She's Jewish? I didn't know she was Jewish. Not only is Paula Abdul Jewish, but her mother is Canadian!
Accompanied by her rabbi, Rabbi Chaim Mentz of the Chabad of Bel-Air in Los Angeles, California, Paula Abdul made a rare appearance in Toronto recently, in support of the soon-to-be-built synagogue for the Chabad on the Avenue—The Family Shul in Toronto, Ontario. I was lucky enough to be in attendance at this intimate event, where Paula sat across from her rabbi, answered his questions, and spoke openly about her Jewish Soul and her life as a celebrity.
I was sitting in the audience, not more that thirty feet away from Paula! This Emmy and Grammy Award-winning artist is tiny, soft spoken, has lots of hair, and was wearing Christian Louboutin red-soled high heels! Sounds kind of like me, except for the French designer shoes, of course. While she spoke and told stories, I smiled, laughed, and often found myself getting all ferklempt (Yiddish for choked up).
You never know who is going to touch your soul. Paula touched mine.
Paula told the story of how watching Gene Kelly, in Singing In the Rain, at age four, was the moment she decided to make dancing her life. She was sitting with her parents, and as she watched Gene Kelly dance, she went up to the TV, kissed it, and said, "This is my father!" To which her dad said, "No, I'm your father, but he can be your TV dad." Fast forward twenty-odd years. Paula decides to show her gratitude to Gene Kelly for being her inspiration, by creating the Grammy Award-winning music video, "Opposites Attract." In this video, Paula dances with the animated cat, SKAT KAT, just as Gene Kelly danced with Jerry—the animated mouse from the Tom and Jerry cartoon series—in the 1945 film, Anchors Aweigh. Paula became friends with the aging Gene Kelly as a result of making this video. And me? Well, this story made me cry, because gratitude was the theme of my eulogy for my mother who just passed away recently. So, I know very well what she meant by showing your gratitude to those who played a role—big or small—in who we are today.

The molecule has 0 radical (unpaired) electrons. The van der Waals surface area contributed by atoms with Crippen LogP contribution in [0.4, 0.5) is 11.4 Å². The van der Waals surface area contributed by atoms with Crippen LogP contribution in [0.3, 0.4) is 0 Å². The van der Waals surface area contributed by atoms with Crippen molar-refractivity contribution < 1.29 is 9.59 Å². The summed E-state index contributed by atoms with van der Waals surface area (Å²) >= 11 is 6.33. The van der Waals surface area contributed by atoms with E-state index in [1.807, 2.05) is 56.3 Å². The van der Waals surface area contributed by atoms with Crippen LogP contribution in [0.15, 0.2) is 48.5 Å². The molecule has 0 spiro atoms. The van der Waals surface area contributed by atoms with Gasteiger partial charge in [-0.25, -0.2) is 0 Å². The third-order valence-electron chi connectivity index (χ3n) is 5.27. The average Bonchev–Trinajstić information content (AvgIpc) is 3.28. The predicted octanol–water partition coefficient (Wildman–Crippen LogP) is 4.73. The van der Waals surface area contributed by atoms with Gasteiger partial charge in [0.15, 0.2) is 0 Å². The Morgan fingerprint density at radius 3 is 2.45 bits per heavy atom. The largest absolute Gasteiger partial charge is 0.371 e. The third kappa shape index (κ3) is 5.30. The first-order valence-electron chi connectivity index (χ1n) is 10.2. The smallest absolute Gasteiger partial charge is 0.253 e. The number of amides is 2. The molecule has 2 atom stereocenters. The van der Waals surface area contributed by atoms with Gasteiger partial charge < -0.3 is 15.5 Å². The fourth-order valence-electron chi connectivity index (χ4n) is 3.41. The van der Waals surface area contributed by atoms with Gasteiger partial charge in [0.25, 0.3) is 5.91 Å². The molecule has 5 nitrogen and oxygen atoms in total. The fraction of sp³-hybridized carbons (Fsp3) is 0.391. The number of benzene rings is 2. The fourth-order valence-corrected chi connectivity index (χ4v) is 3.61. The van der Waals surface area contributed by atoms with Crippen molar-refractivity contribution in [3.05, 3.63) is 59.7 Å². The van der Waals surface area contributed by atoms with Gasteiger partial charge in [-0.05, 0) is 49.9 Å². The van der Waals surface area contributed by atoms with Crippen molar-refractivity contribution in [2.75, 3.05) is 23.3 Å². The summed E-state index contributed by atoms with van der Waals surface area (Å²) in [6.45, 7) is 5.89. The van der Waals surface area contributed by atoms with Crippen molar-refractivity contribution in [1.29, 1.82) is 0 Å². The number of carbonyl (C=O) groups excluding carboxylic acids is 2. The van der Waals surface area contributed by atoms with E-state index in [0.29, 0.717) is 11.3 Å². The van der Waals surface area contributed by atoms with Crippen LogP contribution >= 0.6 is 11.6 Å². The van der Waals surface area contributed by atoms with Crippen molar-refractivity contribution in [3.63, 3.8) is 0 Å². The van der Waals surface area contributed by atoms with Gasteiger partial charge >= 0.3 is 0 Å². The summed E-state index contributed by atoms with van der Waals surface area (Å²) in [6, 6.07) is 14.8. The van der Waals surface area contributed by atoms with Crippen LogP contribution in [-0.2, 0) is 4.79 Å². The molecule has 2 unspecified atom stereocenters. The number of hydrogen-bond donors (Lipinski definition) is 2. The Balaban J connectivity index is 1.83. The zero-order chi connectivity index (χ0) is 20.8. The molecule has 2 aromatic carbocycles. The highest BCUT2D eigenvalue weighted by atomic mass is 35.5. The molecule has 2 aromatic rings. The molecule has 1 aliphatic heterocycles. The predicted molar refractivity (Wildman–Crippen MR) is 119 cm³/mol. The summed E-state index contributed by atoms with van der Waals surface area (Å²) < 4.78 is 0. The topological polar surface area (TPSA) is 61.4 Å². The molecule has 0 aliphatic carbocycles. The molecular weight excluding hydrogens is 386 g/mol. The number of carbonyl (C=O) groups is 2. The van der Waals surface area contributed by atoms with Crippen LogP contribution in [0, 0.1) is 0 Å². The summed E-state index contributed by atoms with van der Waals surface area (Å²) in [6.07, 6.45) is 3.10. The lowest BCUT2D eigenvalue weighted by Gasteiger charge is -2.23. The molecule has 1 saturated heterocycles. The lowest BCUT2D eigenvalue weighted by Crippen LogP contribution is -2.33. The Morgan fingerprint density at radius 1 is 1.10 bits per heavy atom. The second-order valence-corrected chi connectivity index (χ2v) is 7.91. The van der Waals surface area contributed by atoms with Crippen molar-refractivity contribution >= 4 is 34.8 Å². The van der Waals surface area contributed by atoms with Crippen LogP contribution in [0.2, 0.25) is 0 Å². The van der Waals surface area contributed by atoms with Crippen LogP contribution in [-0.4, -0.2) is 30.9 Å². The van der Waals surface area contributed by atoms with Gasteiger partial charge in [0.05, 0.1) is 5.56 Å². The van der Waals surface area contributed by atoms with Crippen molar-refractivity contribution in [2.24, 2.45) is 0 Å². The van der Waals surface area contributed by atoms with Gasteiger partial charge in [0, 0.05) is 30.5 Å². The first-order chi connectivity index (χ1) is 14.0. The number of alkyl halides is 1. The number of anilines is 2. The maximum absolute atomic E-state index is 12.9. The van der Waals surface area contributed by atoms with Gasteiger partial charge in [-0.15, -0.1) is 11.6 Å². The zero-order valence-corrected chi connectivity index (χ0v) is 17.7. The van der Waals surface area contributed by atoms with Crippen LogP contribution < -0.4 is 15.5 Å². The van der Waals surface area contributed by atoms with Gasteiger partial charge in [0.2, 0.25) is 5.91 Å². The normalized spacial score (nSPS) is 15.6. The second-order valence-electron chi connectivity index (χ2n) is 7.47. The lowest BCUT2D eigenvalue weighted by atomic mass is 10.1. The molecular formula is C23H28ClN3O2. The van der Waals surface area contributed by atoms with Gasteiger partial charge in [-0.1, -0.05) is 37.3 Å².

As I listened to Paula speak about her life, I realized that Paula Abdul is a great role model. I wanted to jump out of my seat, run to Paula, and beg her to spend just one day with my sixteen-year-old daughter, Lauren, so that she could share her wisdom and experiences. At one point, Paula said, "'No' is just the beginning of negotiation." I thought that my daughter should hear this. When Paula described how tough she is and how she never let her height stop her—or anything else for that matter—I thought that my not-so-tall daughter needs to hear this, too. *Enter me getting all ferklempt again.* How I wished that Lauren was sitting next to me listening to Paula tell her story of how she became an L.A. Laker Cheerleader. Did you know that Paula tried out three times in one day by using three names and three different outfits? Talk about not taking no for an answer! She was cut twice, and finally on her third audition she made the team. It was this strong belief in herself that helped launch Paula's career as one of the most sought-after choreographers. At age nineteen, in just three short weeks of being on the team, Paula became the Cheerleading Captain and choreographed a new dance style of cheerleading that led to job offers to choreograph music videos for the biggest artists of the time. My daughter needs a little help from Paula to show her that a little, athletic girl can make history.
Paula's rabbi described her as a good soul, and this is the way Paula saw herself while on American Idol. Paula talked about how on her first day on the American Idol set, she thought of quitting several times, as she didn't know if she could be someone whose job it was to criticize others. She also spoke of her relationship with Simon Cowell, and that in a short time she learned they were the Yin and Yang of judges. Without Simon's brutally honest feedback and Paula's much kinder and encouraging style, neither approach would have had as much impact. Paula grew to understand why she was supposed to be there, and for those of us who watched her for eight years, we saw Paula always stand her ground and was never afraid to be the nice girl. While discussing her time on American Idol, Paula shared that people have often asked her why she was so kind, as if there was something wrong with it.
Paula described her relationship with her rabbi as life-changing. He brought her closer to her religion, gave her a place where she always feels welcome, and is the person in Paula's life who she speaks to regarding all of her ups and downs. She told us that she even brought Rabbi Mentz to the American Idol set once, and found Simon to be much nicer that day. Paula depends on her rabbi to help guide her through her incredible—and sometimes very challenging—life.
Do you have a mentor in your life? I have my husband and a few close girlfriends who I can talk to, but I don't have a true "mentor." Maybe it's about time I found one.
Paula, you are an inspiration, and I thank you for sharing!
Susie the Prize Queen